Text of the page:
The topic of personal identity is also a perennial issue for philosophy, and zombies have been a theoretical test case for this too. If you should actually lose your mind would you still be the same individual? Moral status, too, is a longstanding issue in meta-ethics: is rationality the determining factor in whether or not one is a moral being and, if it is, are there degrees of rationality that should be taken into consideration? 
In other words, consider our twin example we discussed above. If you yourself had lost conscious experience, but we’re still able to function psychologically, would you still be you? More over, if in the sense that you can reason, think, and have the abilities to remember, reflect and etc., does that determine whether or not you are morally significant – or better put, a moral being/person? These questions and more have provoked a wide-array of discussions among philosophers for quite some time now, and while the discussion is rather extensive, there of course tend to exist disagreements among one position of philosophers opposed to another. What sort of disagreement might I be talking about?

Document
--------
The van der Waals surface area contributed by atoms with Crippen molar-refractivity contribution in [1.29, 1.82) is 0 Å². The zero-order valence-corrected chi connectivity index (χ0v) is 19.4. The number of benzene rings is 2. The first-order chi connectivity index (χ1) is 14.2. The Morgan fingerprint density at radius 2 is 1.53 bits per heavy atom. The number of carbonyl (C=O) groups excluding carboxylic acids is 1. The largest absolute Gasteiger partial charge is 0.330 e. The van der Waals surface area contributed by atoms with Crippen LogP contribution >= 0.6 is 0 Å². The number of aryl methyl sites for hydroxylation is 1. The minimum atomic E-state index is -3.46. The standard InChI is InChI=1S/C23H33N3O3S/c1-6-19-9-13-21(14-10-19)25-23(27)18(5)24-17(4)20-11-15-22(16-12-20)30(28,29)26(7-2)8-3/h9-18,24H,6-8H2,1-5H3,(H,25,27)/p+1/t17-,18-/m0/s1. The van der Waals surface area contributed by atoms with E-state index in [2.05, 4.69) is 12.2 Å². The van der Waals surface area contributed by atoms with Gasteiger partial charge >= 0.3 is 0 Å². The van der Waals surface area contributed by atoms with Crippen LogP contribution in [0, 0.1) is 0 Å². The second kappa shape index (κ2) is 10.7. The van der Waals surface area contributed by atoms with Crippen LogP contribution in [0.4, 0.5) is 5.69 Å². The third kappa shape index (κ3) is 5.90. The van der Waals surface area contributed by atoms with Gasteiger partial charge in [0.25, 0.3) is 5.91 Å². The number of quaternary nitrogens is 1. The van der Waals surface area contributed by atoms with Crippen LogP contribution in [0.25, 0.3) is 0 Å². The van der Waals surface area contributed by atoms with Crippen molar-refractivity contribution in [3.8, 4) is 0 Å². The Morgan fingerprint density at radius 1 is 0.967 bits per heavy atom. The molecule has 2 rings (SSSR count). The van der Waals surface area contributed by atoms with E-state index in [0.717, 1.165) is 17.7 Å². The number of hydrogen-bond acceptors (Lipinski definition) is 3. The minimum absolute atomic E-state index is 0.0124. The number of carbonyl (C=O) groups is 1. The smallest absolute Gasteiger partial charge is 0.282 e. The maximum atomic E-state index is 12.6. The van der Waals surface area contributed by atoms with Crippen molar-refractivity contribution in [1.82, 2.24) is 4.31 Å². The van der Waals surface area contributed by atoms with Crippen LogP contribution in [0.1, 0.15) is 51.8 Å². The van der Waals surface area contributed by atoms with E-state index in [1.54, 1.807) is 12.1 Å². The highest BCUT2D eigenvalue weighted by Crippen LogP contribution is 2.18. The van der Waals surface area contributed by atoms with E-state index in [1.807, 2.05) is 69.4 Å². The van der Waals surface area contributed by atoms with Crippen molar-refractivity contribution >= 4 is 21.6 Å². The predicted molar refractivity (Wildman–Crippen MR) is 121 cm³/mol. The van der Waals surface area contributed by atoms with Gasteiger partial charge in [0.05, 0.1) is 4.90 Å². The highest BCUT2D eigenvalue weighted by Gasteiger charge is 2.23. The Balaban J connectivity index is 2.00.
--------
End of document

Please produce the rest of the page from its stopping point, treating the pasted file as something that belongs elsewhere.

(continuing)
Zombies Threat to Physicalism
To be short and to the point, physicalism (or materialism) is the view that “thinking, feeling, animals such as ourselves are constituted of nothing more than the ordinary physical stuff recognized by the natural sciences” . David Chalmers (1996) explains for us,